The Aronson Cello Festival kicks off at SMU this weekend, so it felt like a good time to check in with Jennifer Humphreys. She’s a cellist with the Dallas Symphony and she’s also giving a master class and performing at the festival on Sunday. For State of the Arts, she sat down with me to talk about her passion for the instrument. You can click above to listen to the conversation that aired on KERA FM or read excerpts below.
What is so special about the cello?
I’ve always felt the cello is just one of the most personal instruments. Its physically, of course, we’re practically hugging it when we play it. It involves our entire body and so you feel super physically connected to the instrument.
And in addition to that, the range that we get to play in is very similar to that of the human voice. One of my teachers in school would always emphasize the importance of trying to play like a singer and listen to singers so we could imitate that. So I feel like it is a very human, very personal instrument to play. And I’ve felt connected to it since day one and I love it.
It’s also a very moody sound.
Yeah, the cello can be so beautiful but also very intense and sometimes pretty dark. We get the pleasure of playing a wide variety of roles.
Tell me a little bit about your cello.
My cello is a modern instrument. It was made in 2004 by a maker named Boris Sverdlik. I bought it directly from him, which is really special. A lot of times you don’t get to work directly with the maker. One of the fascinating things about my instrument is that he was working in Cremona at the time and they were tearing down an old building. And the maker was able to get his hands on some the roof beams from this building that was probably hundreds of years old and they were these massive pieces of wood. Most cellos, if you look closely, you can see that the back is actually two pieces of wood. You can see it split and it is lined up right in the middle. My cello is actually a one piece back because he had this unusually large piece of wood and it’s old wood. So I think it is really special that it is a new instrument, but made with old wood, so it has a special soul.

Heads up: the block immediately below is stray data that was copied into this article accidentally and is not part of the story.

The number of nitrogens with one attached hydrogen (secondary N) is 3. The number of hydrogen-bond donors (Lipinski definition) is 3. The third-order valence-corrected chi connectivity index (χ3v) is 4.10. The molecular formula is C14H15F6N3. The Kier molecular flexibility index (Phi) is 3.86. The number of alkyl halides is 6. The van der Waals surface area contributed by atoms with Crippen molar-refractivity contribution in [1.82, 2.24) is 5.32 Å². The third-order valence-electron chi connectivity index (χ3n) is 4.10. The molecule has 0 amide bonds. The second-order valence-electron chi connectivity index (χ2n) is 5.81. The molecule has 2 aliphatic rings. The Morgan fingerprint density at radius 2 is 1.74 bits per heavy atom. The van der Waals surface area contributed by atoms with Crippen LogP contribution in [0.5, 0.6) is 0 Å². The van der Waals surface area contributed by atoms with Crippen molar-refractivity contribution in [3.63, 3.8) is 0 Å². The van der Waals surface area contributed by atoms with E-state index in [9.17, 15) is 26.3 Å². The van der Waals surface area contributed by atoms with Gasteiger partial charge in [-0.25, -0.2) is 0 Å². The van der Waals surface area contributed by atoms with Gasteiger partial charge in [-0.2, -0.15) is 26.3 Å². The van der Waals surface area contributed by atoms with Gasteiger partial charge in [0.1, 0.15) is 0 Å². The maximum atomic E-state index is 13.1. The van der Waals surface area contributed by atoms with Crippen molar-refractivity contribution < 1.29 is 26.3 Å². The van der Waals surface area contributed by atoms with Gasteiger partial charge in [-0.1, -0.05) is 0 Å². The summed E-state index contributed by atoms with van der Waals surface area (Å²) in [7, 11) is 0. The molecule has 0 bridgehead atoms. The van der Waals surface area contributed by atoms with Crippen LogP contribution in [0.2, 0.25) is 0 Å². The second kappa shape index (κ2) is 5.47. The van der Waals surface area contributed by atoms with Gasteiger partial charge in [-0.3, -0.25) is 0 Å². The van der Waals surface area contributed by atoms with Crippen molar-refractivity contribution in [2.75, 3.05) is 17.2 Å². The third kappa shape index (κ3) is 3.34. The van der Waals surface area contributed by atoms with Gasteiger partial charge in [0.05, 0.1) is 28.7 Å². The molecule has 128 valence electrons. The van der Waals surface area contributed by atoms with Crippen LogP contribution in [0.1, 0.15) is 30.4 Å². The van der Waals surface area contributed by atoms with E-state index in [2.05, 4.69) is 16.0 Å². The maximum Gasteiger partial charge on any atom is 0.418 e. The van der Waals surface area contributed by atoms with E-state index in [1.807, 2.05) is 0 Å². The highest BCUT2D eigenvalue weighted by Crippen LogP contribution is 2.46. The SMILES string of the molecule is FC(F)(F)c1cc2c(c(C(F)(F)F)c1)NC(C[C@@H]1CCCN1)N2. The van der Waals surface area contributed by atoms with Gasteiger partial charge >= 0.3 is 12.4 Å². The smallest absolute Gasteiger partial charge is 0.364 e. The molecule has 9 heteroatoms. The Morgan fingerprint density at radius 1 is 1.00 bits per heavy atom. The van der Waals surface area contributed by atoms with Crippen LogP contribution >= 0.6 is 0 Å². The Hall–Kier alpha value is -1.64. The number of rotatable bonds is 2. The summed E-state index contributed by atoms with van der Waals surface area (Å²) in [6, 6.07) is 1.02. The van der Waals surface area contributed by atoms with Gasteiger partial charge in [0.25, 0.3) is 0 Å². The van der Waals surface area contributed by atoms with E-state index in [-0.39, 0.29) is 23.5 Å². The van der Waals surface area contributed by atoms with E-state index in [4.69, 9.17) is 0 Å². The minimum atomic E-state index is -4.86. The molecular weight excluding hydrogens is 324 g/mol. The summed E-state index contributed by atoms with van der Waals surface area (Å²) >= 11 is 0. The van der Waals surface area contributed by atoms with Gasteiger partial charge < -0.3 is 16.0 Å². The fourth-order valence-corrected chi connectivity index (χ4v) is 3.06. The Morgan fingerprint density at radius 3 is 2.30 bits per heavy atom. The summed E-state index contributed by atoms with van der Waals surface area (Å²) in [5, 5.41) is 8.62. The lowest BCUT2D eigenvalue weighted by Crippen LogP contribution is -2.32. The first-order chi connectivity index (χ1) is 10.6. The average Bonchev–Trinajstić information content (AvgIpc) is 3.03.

The cello is having a bit of a moment in popular music. What do you thing about that?
I think it’s fantastic. I see cellists being used all the time now. I know Ed Sheeran, you know, I see lots of music videos he has a cellist that travels with him. Gregory Alan Isakov has a cellist that travels around with him and I think it is fantastic. You know, I felt when I was in school, when I was in junior high, you know, I felt like a huge dork carrying this giant instrument on my back down the hallway. But instruments like the cello that are popping up in more of the pop music scene, you know, might show people, “hey this is really cool. You should come check it out.”
With technology and all of the things competing for our time today, attention spans seem shorter than ever. Does that impact classical music?
I think it does in the sense that we’re so used to information being presented to us in these tiny little clips or sound bites or videos where most symphonic works or least the majority of our repertoire takes time to evolve and takes time to make it through this journey. And a lot of people aren’t used to that taking so long. Classical music is in a way while it can embrace technology and a lot of the new ways of recording and spreading our art you know that are evolving today it’s also a good antidote to the constant bombardment of information during the day that you can just turn it all off and just like close your eyes and listen and let this sound just wash over you and take you on this journey.